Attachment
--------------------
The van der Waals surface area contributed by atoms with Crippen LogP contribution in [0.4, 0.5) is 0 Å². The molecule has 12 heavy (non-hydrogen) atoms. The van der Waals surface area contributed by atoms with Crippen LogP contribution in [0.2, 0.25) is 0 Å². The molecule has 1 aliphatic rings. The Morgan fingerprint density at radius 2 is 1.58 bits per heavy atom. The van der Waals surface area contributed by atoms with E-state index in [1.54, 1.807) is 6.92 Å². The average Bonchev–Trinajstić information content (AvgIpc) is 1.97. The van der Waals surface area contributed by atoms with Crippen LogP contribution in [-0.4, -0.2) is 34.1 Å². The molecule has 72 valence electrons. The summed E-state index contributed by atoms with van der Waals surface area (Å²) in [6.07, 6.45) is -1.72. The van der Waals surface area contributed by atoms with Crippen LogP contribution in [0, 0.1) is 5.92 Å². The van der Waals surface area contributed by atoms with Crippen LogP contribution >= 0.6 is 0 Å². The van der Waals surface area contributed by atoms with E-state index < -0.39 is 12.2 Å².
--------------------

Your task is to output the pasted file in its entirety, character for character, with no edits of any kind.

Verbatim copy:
The van der Waals surface area contributed by atoms with Crippen LogP contribution in [0.4, 0.5) is 0 Å². The molecule has 12 heavy (non-hydrogen) atoms. The van der Waals surface area contributed by atoms with Crippen LogP contribution in [0.2, 0.25) is 0 Å². The molecule has 1 aliphatic rings. The Morgan fingerprint density at radius 2 is 1.58 bits per heavy atom. The van der Waals surface area contributed by atoms with E-state index in [1.54, 1.807) is 6.92 Å². The average Bonchev–Trinajstić information content (AvgIpc) is 1.97. The van der Waals surface area contributed by atoms with Crippen LogP contribution in [-0.4, -0.2) is 34.1 Å². The molecule has 72 valence electrons. The summed E-state index contributed by atoms with van der Waals surface area (Å²) in [6.07, 6.45) is -1.72. The van der Waals surface area contributed by atoms with Crippen LogP contribution in [0, 0.1) is 5.92 Å². The van der Waals surface area contributed by atoms with Crippen LogP contribution >= 0.6 is 0 Å². The van der Waals surface area contributed by atoms with E-state index < -0.39 is 12.2 Å².